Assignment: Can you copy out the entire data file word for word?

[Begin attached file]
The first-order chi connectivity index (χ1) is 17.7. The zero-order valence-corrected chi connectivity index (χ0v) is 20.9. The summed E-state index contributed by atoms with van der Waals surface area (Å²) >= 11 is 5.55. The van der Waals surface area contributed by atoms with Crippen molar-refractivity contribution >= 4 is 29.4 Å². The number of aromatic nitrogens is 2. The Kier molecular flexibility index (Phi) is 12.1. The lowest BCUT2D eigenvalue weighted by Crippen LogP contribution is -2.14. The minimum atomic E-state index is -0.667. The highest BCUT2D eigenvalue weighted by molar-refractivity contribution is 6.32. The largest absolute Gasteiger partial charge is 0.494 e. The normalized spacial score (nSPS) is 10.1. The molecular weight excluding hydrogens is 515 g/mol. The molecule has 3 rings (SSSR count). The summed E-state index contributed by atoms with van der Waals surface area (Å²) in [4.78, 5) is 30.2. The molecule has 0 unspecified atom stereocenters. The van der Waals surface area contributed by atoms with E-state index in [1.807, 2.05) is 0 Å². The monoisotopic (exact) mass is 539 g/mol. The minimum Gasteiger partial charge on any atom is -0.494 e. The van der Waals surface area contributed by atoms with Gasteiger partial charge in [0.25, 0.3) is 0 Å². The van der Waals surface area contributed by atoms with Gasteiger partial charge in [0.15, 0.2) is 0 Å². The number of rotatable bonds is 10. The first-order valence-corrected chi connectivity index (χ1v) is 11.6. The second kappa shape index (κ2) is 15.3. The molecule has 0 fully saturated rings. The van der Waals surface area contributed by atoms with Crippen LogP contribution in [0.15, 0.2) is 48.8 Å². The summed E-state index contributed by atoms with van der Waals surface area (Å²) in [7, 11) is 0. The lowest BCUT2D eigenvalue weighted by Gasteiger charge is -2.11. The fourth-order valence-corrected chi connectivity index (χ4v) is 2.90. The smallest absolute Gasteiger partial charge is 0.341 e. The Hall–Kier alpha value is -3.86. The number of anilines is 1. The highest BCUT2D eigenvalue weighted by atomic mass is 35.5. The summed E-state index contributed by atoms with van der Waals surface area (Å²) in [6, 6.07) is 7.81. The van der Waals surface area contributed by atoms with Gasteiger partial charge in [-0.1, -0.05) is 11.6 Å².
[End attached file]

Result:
The first-order chi connectivity index (χ1) is 17.7. The zero-order valence-corrected chi connectivity index (χ0v) is 20.9. The summed E-state index contributed by atoms with van der Waals surface area (Å²) >= 11 is 5.55. The van der Waals surface area contributed by atoms with Crippen molar-refractivity contribution >= 4 is 29.4 Å². The number of aromatic nitrogens is 2. The Kier molecular flexibility index (Phi) is 12.1. The lowest BCUT2D eigenvalue weighted by Crippen LogP contribution is -2.14. The minimum atomic E-state index is -0.667. The highest BCUT2D eigenvalue weighted by molar-refractivity contribution is 6.32. The largest absolute Gasteiger partial charge is 0.494 e. The normalized spacial score (nSPS) is 10.1. The molecular weight excluding hydrogens is 515 g/mol. The molecule has 3 rings (SSSR count). The summed E-state index contributed by atoms with van der Waals surface area (Å²) in [4.78, 5) is 30.2. The molecule has 0 unspecified atom stereocenters. The van der Waals surface area contributed by atoms with E-state index in [1.807, 2.05) is 0 Å². The monoisotopic (exact) mass is 539 g/mol. The minimum Gasteiger partial charge on any atom is -0.494 e. The van der Waals surface area contributed by atoms with Gasteiger partial charge in [0.25, 0.3) is 0 Å². The van der Waals surface area contributed by atoms with Gasteiger partial charge in [0.15, 0.2) is 0 Å². The number of rotatable bonds is 10. The first-order valence-corrected chi connectivity index (χ1v) is 11.6. The second kappa shape index (κ2) is 15.3. The molecule has 0 fully saturated rings. The van der Waals surface area contributed by atoms with Crippen LogP contribution in [0.15, 0.2) is 48.8 Å². The summed E-state index contributed by atoms with van der Waals surface area (Å²) in [7, 11) is 0. The lowest BCUT2D eigenvalue weighted by Gasteiger charge is -2.11. The fourth-order valence-corrected chi connectivity index (χ4v) is 2.90. The smallest absolute Gasteiger partial charge is 0.341 e. The Hall–Kier alpha value is -3.86. The number of anilines is 1. The highest BCUT2D eigenvalue weighted by atomic mass is 35.5. The summed E-state index contributed by atoms with van der Waals surface area (Å²) in [6, 6.07) is 7.81. The van der Waals surface area contributed by atoms with Gasteiger partial charge in [-0.1, -0.05) is 11.6 Å².